Ordin, Mikhail, Leona Polyanskaya & David Soto 2020, Neural bases of learning and recognition of statistical regularities. Annals of the New York Academy of Sciences 1467, 60-76.

Statistical learning is a set of cognitive mechanisms allowing for extracting regularities from the environment and segmenting continuous sensory input into discrete units. The current study used functional magnetic resonance imaging (fMRI) (N = 25) in conjunction with an artificial language learning paradigm to provide new insight into the neural mechanisms of statistical learning, considering both the online process of extracting statistical regularities and the subsequent offline recognition of learned patterns. Notably, prior fMRI studies on statistical learning have not contrasted neural activation during the learning and recognition experimental phases. Here, we found that...

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Ordin, Mikhail, Leona Polyanskaya, David Soto & Nicola Molinaro 2020, Electrophysiology of statistical learning: exploring online learning process and offline learning product. European Journal of Neuroscience 51(9), 2008-2022.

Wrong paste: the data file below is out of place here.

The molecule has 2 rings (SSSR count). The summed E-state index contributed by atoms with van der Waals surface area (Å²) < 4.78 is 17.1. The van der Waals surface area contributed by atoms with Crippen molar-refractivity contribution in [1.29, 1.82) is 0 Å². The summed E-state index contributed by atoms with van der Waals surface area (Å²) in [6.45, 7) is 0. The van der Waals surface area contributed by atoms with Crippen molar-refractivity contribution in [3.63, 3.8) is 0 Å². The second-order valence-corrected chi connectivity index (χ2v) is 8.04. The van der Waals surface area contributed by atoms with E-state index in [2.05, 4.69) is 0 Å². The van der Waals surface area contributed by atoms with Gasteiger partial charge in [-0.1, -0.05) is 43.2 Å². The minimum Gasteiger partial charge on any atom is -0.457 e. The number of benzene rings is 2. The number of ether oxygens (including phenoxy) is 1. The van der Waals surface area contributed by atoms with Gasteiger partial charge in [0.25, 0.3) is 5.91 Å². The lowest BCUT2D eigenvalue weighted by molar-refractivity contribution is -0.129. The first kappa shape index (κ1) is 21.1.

A continuous stream of syllables is segmented into discrete constituents based on the transitional probabilities (TPs) between adjacent syllables by means of statistical learning. However, we still do not know whether people attend to high TPs between frequently co-occurring syllables and cluster them together as parts of the discrete constituents or attend to low TPs aligned with the edges between the constituents and extract them as whole units. Earlier studies on TP-based segmentation also have not distinguished between the segmentation process (how people segment continuous speech) and the learning product (what is learnt by means of statistical learning mechanisms). In the current study...